Adding and configuring effects is a simple matter of dragging the effect you'd like to the part of the timeline where you want it. This functionality does have pitfalls which plague other free software editors as well: some of the effects are single-threaded and very CPU-demanding. Add the effect "K-Means Clustering" to a segment in the timeline and browsing on that segment will be slow, sluggish and unresponsive. Playing back a segment with such an effect will look like a slide-show. It also results in rather long rendering times when demanding but single-threaded effects are used. You will have to learn which effects can be used and which simply can't.. This is not a hardware issue, it's a code design issue. Upgrading from a four-core CPU to a Threadripper with 32 cores does not help when something is single-threaded and all but one core remain idle.

Kdenlive with effects.

Visual effects are divided into the categories "Alpha/Transform", "Analysis and Data", "Colour", "Image adjustment", "Misc" and "Motion". There are quite a lot to choose from. Learning which effects do what and which of them can be used without problems takes some time.

There is also a decent selection of audio effects.

Encoding Performance

Kdenlive is somewhat slow when it comes to video encoding. This is due to a single-threaded design and it is very apparent if you use VAAPI hardware accelerated video encoding to encode your videos (only available in Kdenlive 20.08.2 and newer): What you will see if you use GPU accelerated encoding is a single-threaded MLT process running at 100% of one CPU core. The result is that you may not see any video rendering time improvement at all if you use GPU accelerated video encoding if you have a multi-core machine due to how single-threaded kdenlive is.

Enabling GPU video encoding will help if you have a slower dual-core machine. It really won't make any difference at all on a machine with 6+ cores. That's a bit sad, and it is something that could and should be improved.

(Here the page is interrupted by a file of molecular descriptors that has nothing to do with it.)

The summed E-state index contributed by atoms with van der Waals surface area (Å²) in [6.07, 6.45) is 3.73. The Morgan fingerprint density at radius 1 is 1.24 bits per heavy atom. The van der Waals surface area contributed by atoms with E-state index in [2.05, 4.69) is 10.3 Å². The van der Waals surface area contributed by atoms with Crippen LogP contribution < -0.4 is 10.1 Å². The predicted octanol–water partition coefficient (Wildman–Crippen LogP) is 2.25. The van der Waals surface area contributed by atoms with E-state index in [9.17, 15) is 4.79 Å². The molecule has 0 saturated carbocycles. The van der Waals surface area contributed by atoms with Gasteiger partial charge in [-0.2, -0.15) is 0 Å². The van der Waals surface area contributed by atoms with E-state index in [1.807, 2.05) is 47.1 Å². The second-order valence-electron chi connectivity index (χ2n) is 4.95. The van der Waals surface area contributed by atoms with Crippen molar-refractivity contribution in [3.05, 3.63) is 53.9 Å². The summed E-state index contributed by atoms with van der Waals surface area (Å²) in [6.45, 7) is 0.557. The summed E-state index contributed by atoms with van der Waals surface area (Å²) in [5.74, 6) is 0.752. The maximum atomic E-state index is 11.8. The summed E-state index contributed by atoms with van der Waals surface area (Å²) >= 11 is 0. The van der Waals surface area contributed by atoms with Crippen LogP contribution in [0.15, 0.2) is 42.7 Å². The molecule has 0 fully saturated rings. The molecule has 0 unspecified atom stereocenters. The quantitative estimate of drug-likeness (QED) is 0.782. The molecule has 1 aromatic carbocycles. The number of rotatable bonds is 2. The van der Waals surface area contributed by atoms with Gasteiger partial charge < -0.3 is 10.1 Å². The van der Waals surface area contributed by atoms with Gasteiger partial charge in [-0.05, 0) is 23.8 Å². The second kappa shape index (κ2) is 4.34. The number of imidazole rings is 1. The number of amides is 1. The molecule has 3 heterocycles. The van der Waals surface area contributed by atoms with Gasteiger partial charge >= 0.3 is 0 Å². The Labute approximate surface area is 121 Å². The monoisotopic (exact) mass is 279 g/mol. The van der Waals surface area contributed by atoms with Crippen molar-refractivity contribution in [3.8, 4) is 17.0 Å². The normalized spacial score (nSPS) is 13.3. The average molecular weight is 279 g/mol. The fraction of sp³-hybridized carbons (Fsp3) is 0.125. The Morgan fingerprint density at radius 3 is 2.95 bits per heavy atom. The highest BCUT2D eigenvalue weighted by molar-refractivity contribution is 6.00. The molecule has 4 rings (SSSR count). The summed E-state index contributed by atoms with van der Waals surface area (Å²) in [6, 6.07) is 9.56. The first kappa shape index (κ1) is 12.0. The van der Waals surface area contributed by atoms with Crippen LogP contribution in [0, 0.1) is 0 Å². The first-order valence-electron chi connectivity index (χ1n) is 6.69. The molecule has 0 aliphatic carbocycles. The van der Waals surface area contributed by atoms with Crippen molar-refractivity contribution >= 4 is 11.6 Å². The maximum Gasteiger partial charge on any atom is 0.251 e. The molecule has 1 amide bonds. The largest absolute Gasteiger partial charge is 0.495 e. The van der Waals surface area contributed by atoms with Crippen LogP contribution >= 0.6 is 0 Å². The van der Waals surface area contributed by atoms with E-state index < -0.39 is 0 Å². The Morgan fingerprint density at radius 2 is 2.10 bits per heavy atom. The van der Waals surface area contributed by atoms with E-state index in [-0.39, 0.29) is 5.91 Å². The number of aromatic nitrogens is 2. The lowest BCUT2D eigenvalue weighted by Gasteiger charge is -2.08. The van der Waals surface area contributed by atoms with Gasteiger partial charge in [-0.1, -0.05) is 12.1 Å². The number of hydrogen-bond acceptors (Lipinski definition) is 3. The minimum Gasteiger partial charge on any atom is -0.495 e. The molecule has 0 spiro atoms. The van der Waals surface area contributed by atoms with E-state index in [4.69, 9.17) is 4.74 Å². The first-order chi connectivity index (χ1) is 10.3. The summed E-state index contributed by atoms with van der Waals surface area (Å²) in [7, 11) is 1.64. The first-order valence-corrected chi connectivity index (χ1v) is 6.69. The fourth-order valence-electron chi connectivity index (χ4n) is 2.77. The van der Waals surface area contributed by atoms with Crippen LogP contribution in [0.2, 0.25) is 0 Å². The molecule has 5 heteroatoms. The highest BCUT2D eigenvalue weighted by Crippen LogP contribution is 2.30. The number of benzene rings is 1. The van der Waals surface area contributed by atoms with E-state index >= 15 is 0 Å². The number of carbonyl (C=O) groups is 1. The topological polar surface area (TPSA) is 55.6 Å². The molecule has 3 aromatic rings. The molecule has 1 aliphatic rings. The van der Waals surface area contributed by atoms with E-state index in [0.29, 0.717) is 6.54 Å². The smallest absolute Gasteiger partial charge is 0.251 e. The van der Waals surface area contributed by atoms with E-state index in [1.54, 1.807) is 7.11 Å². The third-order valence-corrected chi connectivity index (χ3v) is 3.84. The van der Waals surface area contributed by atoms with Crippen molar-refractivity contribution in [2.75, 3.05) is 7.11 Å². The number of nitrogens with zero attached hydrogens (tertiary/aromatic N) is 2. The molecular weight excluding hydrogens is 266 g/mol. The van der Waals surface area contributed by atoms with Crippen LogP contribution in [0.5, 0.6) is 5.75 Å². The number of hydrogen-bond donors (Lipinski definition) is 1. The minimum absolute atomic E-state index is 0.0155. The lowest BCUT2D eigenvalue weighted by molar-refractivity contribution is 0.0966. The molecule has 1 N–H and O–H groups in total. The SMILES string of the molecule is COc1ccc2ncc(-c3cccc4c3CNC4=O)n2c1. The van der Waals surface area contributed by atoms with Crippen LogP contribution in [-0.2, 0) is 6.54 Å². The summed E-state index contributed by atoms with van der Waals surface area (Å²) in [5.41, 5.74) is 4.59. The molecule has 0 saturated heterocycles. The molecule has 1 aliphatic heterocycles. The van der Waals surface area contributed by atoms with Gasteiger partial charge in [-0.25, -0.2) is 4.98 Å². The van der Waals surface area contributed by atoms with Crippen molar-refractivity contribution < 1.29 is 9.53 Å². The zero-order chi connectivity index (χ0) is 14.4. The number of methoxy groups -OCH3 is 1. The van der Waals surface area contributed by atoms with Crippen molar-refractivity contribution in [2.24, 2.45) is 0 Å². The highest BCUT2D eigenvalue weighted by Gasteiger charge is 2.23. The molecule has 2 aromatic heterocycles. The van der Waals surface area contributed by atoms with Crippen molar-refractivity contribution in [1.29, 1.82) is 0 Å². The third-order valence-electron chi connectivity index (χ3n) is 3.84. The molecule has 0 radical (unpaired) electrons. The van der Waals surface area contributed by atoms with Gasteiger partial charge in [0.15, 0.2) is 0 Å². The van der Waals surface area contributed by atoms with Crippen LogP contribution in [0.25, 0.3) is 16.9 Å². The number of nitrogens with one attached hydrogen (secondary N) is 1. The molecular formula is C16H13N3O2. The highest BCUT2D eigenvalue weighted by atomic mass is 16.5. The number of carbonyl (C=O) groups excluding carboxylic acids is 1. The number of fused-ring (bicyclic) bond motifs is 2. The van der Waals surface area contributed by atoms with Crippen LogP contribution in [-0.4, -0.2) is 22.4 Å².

Verdict And Conclusion

Kdenlive is a decent video editor for casual hobbyist projects. It is fine for vlogging, uploading simpler videos to BitChute and YouTube and those kinds of sites and home video projects. It is a bit crash-prone, so you may want to remember to save your project from time to time. It's possible to avoid frequency crashes once you learn what effects are more likely to make it crash; but that does require you to spend a bit of time learning the quirks.

Professional video editors will find it to be somewhat lacking, Kdenlive simply does not compare to professional video editing software. That being said, it is the best free software tool there is and it is perfectly fine for hobbyist projects.

Tips And Tricks For Using Kdenlive

Kdenlive supports GPU processing for various effects, but you may not want to enable in Configure Kdenlive ▸ Playback and enable ▸ Use GPU processing (Movit library). GPU processing does not play well with many of the effects. You will very likely experience crashes if you enable it. The developers are aware of how buggy it is and they are working on it.

Be aware that it is somewhat misleading that the Use GPU processing option is in the Playback section; it enables GPU processing of all kinds of things like effects, creation of title clips and other features - and it doesn't work right with half of them.




14 months ago
Score 0++

Openshot got AV1 support, but on export it only lets you choose "low" "medium" "high"; I have no idea what that even means.

Openshot's UI looks like pre-flat iOS. Also the timeline doesn't snap how you'd expect it to.

Kdenlive is still #1, IMO.


12 months ago
Score 0++
The GPU rendering update is awesome in Kdenlive! I rendered some videos and it is very fast now. My CPU remained cool as well.
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full-featured timeline video editors:
  • Kdenlive: Solid feature-rich video editor built using MLT and KDE libraries
  • Pitivi: Video editor made for GNOME
simpler tools for cutting / cropping single files or clips:
  • avidemux: graphical tool for cutting files, cropping, removing black borders from single files
  • ffmpeg: powerful command-line multimedia toolbox for converting, merging and simpler editing

See also: Music players | Media/Video players